emotional highs and lows of being in love.’

If I were planning a meal of this sort, I would avoid anything too heavy or overpowering. concentrating instead on dishes that need to be pored over, foods with subtle flavours and luxurious textures. Kir Royale champagne with a little cassis would be a delicious aperitif, and blackcurrants are praised for their aphrodisiac qualities. As a starter, how about a succulent artichoke globe with French dressing, or lightly poached asparagus spears with garlic mayonnaise or butter? It may be as well to approach these latter with caution, The Perfumed Garden, a 16th century Arabian tome warns that asparagus ‘with the yolk ofegg fried in fat, camels’ milk and honey causes the virile member to be on the alert, night and day‘.

I cannot think of anything better than a plate ofvery fresh, warm langoustines in their shells, with lemon juice. You can fiddle with them for hours and they taste delicious. Alternatively, sole, grilled or baked in foil, melts in the mouth. as does plaice, which, though it does not have such a good name, I think has much more flavour. Both fish are much better bought and cooked whole rather than filleted. A salad of cherry tomatoes and avocados could be served with either fish dish and would combine two vegetables with considerable reputations.

In Nicholas Turner‘s book, Aphrodisiacs, there is a wonderful recipe for a sauce to accompany fish, from Greece, 5th century BC. ‘Chop two good handfuls of fresh herbs such as parsley, fennel, lovage, marjoram, chives and tarragon. Heat a little olive oil in a saucepan, melt some honey in a glass of warmed wine. then pour it in and boil for a minute. Add the herbs, simmer gently for five minutes, and just before serving mix in two egg yolks.‘

Pudding is easy. There are many dreamy alternatives, but I would go for a dish that is hard to beat for its sumptuous combination of textures. and is terribly easy to assemble: put a spoonful of really good vanilla ice cream in each bowl. On top of this put a slightly smaller spoonful of sweetened chestnut puree. This is available in cans from the best delicatessens and supermarkets. Top this with a flourish of thick double. or lightly whipped cream and finally crush some of those hard butterscotch sweets (in a plastic bag with a rolling pin) and sprinkle them on. There is something indescribably delicious about the chestnut puree, but it is very rich, so this recipe is perfect.

A lighter end to the meal would be a plate of peaches, figs and lychees, all fresh, and served in their skins because they look so beautiful, and halfthe enjoyment is in the paring. As for wines, how about a St Amour

Beaujolais, or an Italian Soave‘.’

m C U

Later in the evening a glass of chocolate with whipped cream or a zabaglione might be a welcome restorative.

A final thought: at an all-female dinner recently, I was served the most insinuating slip of a creme caramel. One of us hens started crowing ‘B—T—S, B—T—S!’ Others gurgled in agreement. Can food actually be Better Than Sex?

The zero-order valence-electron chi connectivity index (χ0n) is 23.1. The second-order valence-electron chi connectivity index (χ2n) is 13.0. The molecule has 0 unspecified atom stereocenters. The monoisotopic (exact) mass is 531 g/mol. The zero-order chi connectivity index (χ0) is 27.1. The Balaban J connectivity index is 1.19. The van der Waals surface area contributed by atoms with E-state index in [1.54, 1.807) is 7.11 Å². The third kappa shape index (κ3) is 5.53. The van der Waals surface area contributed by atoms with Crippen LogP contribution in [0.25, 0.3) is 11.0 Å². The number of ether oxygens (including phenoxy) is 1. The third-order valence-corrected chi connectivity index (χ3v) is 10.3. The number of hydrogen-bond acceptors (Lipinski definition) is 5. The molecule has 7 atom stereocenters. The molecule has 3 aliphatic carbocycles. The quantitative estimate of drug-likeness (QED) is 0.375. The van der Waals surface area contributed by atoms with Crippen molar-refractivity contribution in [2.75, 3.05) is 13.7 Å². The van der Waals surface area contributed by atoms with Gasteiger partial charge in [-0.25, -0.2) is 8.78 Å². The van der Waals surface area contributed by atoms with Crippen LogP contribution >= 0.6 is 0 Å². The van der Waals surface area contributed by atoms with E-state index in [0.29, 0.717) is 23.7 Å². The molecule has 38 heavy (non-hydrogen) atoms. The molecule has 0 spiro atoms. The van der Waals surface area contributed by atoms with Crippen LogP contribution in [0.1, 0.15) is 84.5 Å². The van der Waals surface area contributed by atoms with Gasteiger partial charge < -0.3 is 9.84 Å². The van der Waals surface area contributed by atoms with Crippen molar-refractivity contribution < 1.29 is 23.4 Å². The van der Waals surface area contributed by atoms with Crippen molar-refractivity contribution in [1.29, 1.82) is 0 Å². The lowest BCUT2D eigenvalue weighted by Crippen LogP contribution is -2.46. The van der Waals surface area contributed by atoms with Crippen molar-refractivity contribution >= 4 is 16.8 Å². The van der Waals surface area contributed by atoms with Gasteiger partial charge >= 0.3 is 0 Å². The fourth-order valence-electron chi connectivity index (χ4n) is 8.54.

I Buchanan's Bar and Restaurant Glasgow Royal Concert Hall, 2 Sauchiehall Street. 331 2555. Between the stunning curves of the building and its horrendous carpets, this light and spacious restaurant emerges on the stylish side of airport lounges. Open since September, Buchanan‘s is already becoming very booked up for pre and post-concert meals, and business men are increasingly taking advantage of its central location at lunchtime. That it is run by Letherby and Christopher, caterers for sports stadiums and Glyndebourne alike, is evident from the tried and tested feel of the menu, dominated by safe, ever-attractive bets like chicken breast with mushrooms and cream sauce, steak and sole hollandaise. The table d'ho‘te menu available at lunchtime and pre-concert is £12, while examples ofd la carte dishes are steak and mushroom pie, £6.95, salmon steak with rice and red pepper £14.95, and moules mariniére £7.25 for a starter! The bar is open all day.and serves salads, sandwiches. pastries and coffee. Large and small-scale private functions can be accommodated in the adjoining Buchanan and Strathclyde suites.



I Balmoral Hotel Princes Street. The once black North British is spanking new and open for business. There is a considerable choice of venues within its plush walls for residents and

non-residents alike. The Bridges

, Brasserie, ‘in the continental style'.

has a well-thought out menu which includes light dishes such as sirloin steak sandwich (£5.40), Caesar salad garnished with croutons and Parmesan cheese (£3.75) and a carousel of fresh fruits with fromage frais and walnut bread (£4.30). It is open from 7am until 11pm. The Palm Court salon in the heart of the hotel serves morning coffee, luncheon of impressive sandwiches and afternoon tea. At tea time (2.30—6pm) you can have sandwiches, toasted raisin bread, scones with clotted cream and

' preserves, French pastries and tea or

coffee for £8.25. Like the Brasserie. the Palm Court has an extensive and original selection of teas and coffees. The hotel also boasts two bars, Perrins Wine bar (1 lam—1 1pm) and the tartan-carpeted, red leather-upholstered Lobby bar

which stays open until 1am.

I f you wan; to go out to a restaurant





The List 8— 21 March 199?: